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Cloud data protection for laptops, desktops and mobile devices

Independent backup expert Brien Posey discusses the variety of ways data on laptops, desktops and mobile devices can be copied to the cloud today, and the pros and cons of each approach.

The first thing you need to know about achieving cloud data protection for laptops and mobile devices is that there are a number of different products for doing so. These products range from endpoint backup products such as Druva inSync, file synchronization and sharing products from companies like CTERA, and traditional backup software products with a cloud backup option. There are also a number of cloud backup providers such as Mozy Enterprise that offer enterprise-grade cloud backups for endpoints.

Cloud endpoint backup products typically involve installing a backup agent on the devices to be protected. This component coordinates the backup process. Every vendor's product works a little bit differently, but there are two main things cloud backup agents do. They keep track of what has and has not been backed up and they monitor the current state of the device's connectivity. When connectivity is available, the agent begins transmitting the data that needs to be backed up. Backups are commonly performed on an ongoing basis when connectivity is available rather than being scheduled, because it is difficult to guarantee that an end-user device will be powered on and have connectivity at a predetermined time. It is common for the agent to include incremental backups so only changes are backed up rather than the entire device, a source side deduplication engine and an Internet bandwidth-throttling mechanism.

One of the most useful cloud data protection features available in many endpoint backup products is a self-service restoration mechanism. In the past, it was necessary for a user to contact the help desk to request a file restoration. This process impacted the user's productivity because they had to wait for the restoration to be performed. It also impacted the help desk's productivity because a member of the help desk staff had to take the time to perform the restoration. A self-service mechanism allows the user to immediately restore a deleted file or revert to a previous version of an existing file without having to involve the help desk. Some other endpoint protection products incorporate security measures, such as remote lock or wipe.

Using a backup application to back up endpoints to the cloud is not the only approach that can be used for protecting end-user devices. Another viable approach is to use enterprise file sync-and-share software to synchronize files with a centralized repository in the cloud. Products such as CTERA, Box or Syncplicity are similar to what is available in the consumer space, except they are specifically designed for use in corporate environments. Unlike consumer-grade products, for example, enterprise file sync-and-share products offer centralized control and a rich permissions model.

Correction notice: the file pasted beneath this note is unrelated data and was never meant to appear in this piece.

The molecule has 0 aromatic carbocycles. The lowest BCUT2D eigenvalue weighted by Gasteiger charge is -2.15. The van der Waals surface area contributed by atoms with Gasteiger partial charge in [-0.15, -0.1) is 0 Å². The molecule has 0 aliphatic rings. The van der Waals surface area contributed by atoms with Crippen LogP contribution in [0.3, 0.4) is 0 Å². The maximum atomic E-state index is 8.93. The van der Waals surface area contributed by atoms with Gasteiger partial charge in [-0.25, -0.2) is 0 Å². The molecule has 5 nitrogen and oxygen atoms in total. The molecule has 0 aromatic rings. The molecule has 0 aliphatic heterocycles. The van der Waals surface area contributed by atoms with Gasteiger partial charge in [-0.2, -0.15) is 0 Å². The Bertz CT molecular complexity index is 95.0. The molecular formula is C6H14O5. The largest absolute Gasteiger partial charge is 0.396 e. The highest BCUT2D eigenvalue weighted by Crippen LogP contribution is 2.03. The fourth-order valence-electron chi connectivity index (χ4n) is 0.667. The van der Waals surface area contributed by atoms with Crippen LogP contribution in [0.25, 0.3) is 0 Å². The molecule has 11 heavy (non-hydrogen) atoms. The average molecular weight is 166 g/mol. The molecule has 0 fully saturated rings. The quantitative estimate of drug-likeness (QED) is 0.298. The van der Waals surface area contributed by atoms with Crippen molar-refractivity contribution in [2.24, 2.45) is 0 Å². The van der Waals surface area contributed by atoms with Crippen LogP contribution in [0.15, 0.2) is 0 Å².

Enterprise file sync-and-share products offer a number of benefits. One of the biggest benefits is that most enterprise file share-and-sync applications support a variety of endpoint types. As we all know, the PC is no longer the only type of device used on corporate networks. Although PC use is still common, tablets and smartphones also tend to be heavily used, especially in organizations that have adopted a BYOD initiative. Many endpoint backup products do not yet support mobile devices.

However, it is important to understand that although file sync-and-share allows for data to be synchronized between an endpoint device and a cloud data repository, it does not offer true backup capabilities. Some, but not all, file share-and-sync software allows users to revert to a previous version of a file, especially in situations in which files are being shared among multiple users for collaborative purposes.

If the product does not have this capability, users may run into problems when relying on the sync-and-share product for data protection. For example, if a file becomes corrupted on an endpoint device, and is then synchronized with the cloud copy, the corruption will exist on both sides. So, it is important to evaluate your organization's needs before opting for this approach.

There are some cloud data protection options available that fall somewhere in between file sharing and backup. CommVault Simpana, for example, offers the ability to sync data on mobile devices with a laptop, which can then be backed up traditionally to the cloud (or in-house storage system). While it may not offer the same level of file sync-and-share capabilities that a dedicated product does, the convergence between these two capabilities may be appealing to some users.

About the author:
Brien M. Posey, MCSE, has received Microsoft's MVP award for Exchange Server, Windows Server and Internet Information Server. Brien has served as CIO for a nationwide chain of hospitals and has been responsible for the Department of Information Management at Fort Knox. Visit Brien's personal website here.

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Though I much prefer to use dedicated tools like GitLab or other means for revisioning and change management, I do also tend to keep my most active data synced to Dropbox and iCloud as a matter of course. Not so much for the peace of mind, but for the ability to easily pick up on any platform at any time, and know that it's there and ready to be accessed  (or within a few minutes if its a brand new machine).